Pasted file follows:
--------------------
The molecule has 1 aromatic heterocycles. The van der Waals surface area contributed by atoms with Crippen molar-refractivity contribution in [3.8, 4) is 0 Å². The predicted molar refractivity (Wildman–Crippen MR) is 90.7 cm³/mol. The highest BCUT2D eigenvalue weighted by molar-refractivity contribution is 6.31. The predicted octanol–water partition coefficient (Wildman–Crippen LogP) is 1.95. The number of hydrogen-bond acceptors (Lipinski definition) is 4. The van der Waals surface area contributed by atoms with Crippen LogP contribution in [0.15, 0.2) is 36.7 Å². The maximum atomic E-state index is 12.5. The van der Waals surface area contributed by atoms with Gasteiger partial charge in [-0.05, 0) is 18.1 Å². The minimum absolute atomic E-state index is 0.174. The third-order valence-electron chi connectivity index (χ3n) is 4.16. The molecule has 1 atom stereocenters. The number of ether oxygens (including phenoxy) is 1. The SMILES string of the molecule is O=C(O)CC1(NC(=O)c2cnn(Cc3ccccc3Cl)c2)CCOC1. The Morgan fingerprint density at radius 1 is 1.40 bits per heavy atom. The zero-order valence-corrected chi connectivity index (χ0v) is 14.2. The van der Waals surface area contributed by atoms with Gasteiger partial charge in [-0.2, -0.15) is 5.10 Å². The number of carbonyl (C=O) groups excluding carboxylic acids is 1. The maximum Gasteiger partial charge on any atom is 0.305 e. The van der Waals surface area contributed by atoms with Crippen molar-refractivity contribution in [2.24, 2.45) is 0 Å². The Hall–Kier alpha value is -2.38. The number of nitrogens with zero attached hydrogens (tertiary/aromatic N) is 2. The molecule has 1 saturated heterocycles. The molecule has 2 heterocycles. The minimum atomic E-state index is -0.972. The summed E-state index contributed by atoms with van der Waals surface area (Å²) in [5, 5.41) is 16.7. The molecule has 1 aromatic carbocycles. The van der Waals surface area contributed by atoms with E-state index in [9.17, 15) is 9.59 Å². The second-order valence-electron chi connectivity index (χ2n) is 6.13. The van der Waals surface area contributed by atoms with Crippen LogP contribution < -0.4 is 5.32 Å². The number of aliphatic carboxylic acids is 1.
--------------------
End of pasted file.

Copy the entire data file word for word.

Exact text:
The molecule has 1 aromatic heterocycles. The van der Waals surface area contributed by atoms with Crippen molar-refractivity contribution in [3.8, 4) is 0 Å². The predicted molar refractivity (Wildman–Crippen MR) is 90.7 cm³/mol. The highest BCUT2D eigenvalue weighted by molar-refractivity contribution is 6.31. The predicted octanol–water partition coefficient (Wildman–Crippen LogP) is 1.95. The number of hydrogen-bond acceptors (Lipinski definition) is 4. The van der Waals surface area contributed by atoms with Crippen LogP contribution in [0.15, 0.2) is 36.7 Å². The maximum atomic E-state index is 12.5. The van der Waals surface area contributed by atoms with Gasteiger partial charge in [-0.05, 0) is 18.1 Å². The minimum absolute atomic E-state index is 0.174. The third-order valence-electron chi connectivity index (χ3n) is 4.16. The molecule has 1 atom stereocenters. The number of ether oxygens (including phenoxy) is 1. The SMILES string of the molecule is O=C(O)CC1(NC(=O)c2cnn(Cc3ccccc3Cl)c2)CCOC1. The Morgan fingerprint density at radius 1 is 1.40 bits per heavy atom. The zero-order valence-corrected chi connectivity index (χ0v) is 14.2. The van der Waals surface area contributed by atoms with Gasteiger partial charge in [-0.2, -0.15) is 5.10 Å². The number of carbonyl (C=O) groups excluding carboxylic acids is 1. The maximum Gasteiger partial charge on any atom is 0.305 e. The van der Waals surface area contributed by atoms with Crippen molar-refractivity contribution in [2.24, 2.45) is 0 Å². The Hall–Kier alpha value is -2.38. The number of nitrogens with zero attached hydrogens (tertiary/aromatic N) is 2. The molecule has 1 saturated heterocycles. The molecule has 2 heterocycles. The minimum atomic E-state index is -0.972. The summed E-state index contributed by atoms with van der Waals surface area (Å²) in [5, 5.41) is 16.7. The molecule has 1 aromatic carbocycles. The van der Waals surface area contributed by atoms with E-state index in [9.17, 15) is 9.59 Å². The second-order valence-electron chi connectivity index (χ2n) is 6.13. The van der Waals surface area contributed by atoms with Crippen LogP contribution < -0.4 is 5.32 Å². The number of aliphatic carboxylic acids is 1.